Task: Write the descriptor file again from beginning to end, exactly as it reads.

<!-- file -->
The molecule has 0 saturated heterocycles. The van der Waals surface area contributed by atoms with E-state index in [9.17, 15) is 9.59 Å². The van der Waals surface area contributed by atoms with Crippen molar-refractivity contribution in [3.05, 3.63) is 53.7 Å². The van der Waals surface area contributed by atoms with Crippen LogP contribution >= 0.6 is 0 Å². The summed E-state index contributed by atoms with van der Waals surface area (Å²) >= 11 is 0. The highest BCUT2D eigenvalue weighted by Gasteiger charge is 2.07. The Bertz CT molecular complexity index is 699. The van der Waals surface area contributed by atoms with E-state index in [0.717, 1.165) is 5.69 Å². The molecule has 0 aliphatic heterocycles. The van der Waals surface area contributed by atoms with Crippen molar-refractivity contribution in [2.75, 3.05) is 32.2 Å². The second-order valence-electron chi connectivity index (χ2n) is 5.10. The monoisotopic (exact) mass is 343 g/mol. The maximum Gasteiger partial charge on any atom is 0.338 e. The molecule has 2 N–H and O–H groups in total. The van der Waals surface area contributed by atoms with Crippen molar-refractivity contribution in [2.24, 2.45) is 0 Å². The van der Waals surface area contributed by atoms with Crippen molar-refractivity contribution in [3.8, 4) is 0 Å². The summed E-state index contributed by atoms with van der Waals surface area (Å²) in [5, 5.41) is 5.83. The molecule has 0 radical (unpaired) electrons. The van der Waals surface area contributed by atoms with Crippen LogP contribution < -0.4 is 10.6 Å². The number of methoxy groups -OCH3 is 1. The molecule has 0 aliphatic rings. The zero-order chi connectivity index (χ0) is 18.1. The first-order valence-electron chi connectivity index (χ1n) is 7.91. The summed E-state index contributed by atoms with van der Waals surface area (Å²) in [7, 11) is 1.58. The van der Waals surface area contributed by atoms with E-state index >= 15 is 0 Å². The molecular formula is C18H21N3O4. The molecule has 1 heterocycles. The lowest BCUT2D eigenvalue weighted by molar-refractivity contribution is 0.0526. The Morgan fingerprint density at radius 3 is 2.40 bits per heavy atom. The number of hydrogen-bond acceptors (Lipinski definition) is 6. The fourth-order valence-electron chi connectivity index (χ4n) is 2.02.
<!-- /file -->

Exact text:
The molecule has 0 saturated heterocycles. The van der Waals surface area contributed by atoms with E-state index in [9.17, 15) is 9.59 Å². The van der Waals surface area contributed by atoms with Crippen molar-refractivity contribution in [3.05, 3.63) is 53.7 Å². The van der Waals surface area contributed by atoms with Crippen LogP contribution >= 0.6 is 0 Å². The summed E-state index contributed by atoms with van der Waals surface area (Å²) >= 11 is 0. The highest BCUT2D eigenvalue weighted by Gasteiger charge is 2.07. The Bertz CT molecular complexity index is 699. The van der Waals surface area contributed by atoms with E-state index in [0.717, 1.165) is 5.69 Å². The molecule has 0 aliphatic heterocycles. The van der Waals surface area contributed by atoms with Crippen molar-refractivity contribution in [2.75, 3.05) is 32.2 Å². The second-order valence-electron chi connectivity index (χ2n) is 5.10. The monoisotopic (exact) mass is 343 g/mol. The maximum Gasteiger partial charge on any atom is 0.338 e. The molecule has 2 N–H and O–H groups in total. The van der Waals surface area contributed by atoms with Crippen molar-refractivity contribution in [2.24, 2.45) is 0 Å². The van der Waals surface area contributed by atoms with Crippen molar-refractivity contribution in [3.8, 4) is 0 Å². The summed E-state index contributed by atoms with van der Waals surface area (Å²) in [5, 5.41) is 5.83. The molecule has 0 radical (unpaired) electrons. The van der Waals surface area contributed by atoms with Crippen LogP contribution < -0.4 is 10.6 Å². The number of methoxy groups -OCH3 is 1. The molecule has 0 aliphatic rings. The zero-order chi connectivity index (χ0) is 18.1. The first-order valence-electron chi connectivity index (χ1n) is 7.91. The summed E-state index contributed by atoms with van der Waals surface area (Å²) in [7, 11) is 1.58. The van der Waals surface area contributed by atoms with E-state index >= 15 is 0 Å². The molecular formula is C18H21N3O4. The molecule has 1 heterocycles. The lowest BCUT2D eigenvalue weighted by molar-refractivity contribution is 0.0526. The Morgan fingerprint density at radius 3 is 2.40 bits per heavy atom. The number of hydrogen-bond acceptors (Lipinski definition) is 6. The fourth-order valence-electron chi connectivity index (χ4n) is 2.02.